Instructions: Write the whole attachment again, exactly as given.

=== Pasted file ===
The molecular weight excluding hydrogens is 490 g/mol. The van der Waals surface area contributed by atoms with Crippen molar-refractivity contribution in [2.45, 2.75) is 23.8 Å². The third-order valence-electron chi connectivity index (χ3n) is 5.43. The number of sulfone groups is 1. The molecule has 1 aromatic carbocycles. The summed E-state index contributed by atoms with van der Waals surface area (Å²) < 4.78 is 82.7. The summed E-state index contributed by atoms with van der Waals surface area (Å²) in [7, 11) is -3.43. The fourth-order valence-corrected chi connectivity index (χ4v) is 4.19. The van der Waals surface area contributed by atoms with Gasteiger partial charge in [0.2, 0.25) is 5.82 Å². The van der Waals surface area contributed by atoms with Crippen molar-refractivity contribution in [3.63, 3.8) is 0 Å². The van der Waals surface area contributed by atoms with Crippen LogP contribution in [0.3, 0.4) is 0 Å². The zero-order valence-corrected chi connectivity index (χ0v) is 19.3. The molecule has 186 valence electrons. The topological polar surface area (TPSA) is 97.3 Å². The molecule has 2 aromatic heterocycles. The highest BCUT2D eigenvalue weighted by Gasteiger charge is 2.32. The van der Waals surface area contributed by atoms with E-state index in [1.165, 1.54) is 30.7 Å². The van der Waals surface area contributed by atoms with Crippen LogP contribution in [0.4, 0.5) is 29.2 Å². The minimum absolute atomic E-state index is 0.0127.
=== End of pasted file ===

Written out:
The molecular weight excluding hydrogens is 490 g/mol. The van der Waals surface area contributed by atoms with Crippen molar-refractivity contribution in [2.45, 2.75) is 23.8 Å². The third-order valence-electron chi connectivity index (χ3n) is 5.43. The number of sulfone groups is 1. The molecule has 1 aromatic carbocycles. The summed E-state index contributed by atoms with van der Waals surface area (Å²) < 4.78 is 82.7. The summed E-state index contributed by atoms with van der Waals surface area (Å²) in [7, 11) is -3.43. The fourth-order valence-corrected chi connectivity index (χ4v) is 4.19. The van der Waals surface area contributed by atoms with Gasteiger partial charge in [0.2, 0.25) is 5.82 Å². The van der Waals surface area contributed by atoms with Crippen molar-refractivity contribution in [3.63, 3.8) is 0 Å². The van der Waals surface area contributed by atoms with Crippen LogP contribution in [0.3, 0.4) is 0 Å². The zero-order valence-corrected chi connectivity index (χ0v) is 19.3. The molecule has 186 valence electrons. The topological polar surface area (TPSA) is 97.3 Å². The molecule has 2 aromatic heterocycles. The highest BCUT2D eigenvalue weighted by Gasteiger charge is 2.32. The van der Waals surface area contributed by atoms with E-state index in [1.165, 1.54) is 30.7 Å². The van der Waals surface area contributed by atoms with Crippen LogP contribution in [0.4, 0.5) is 29.2 Å². The minimum absolute atomic E-state index is 0.0127.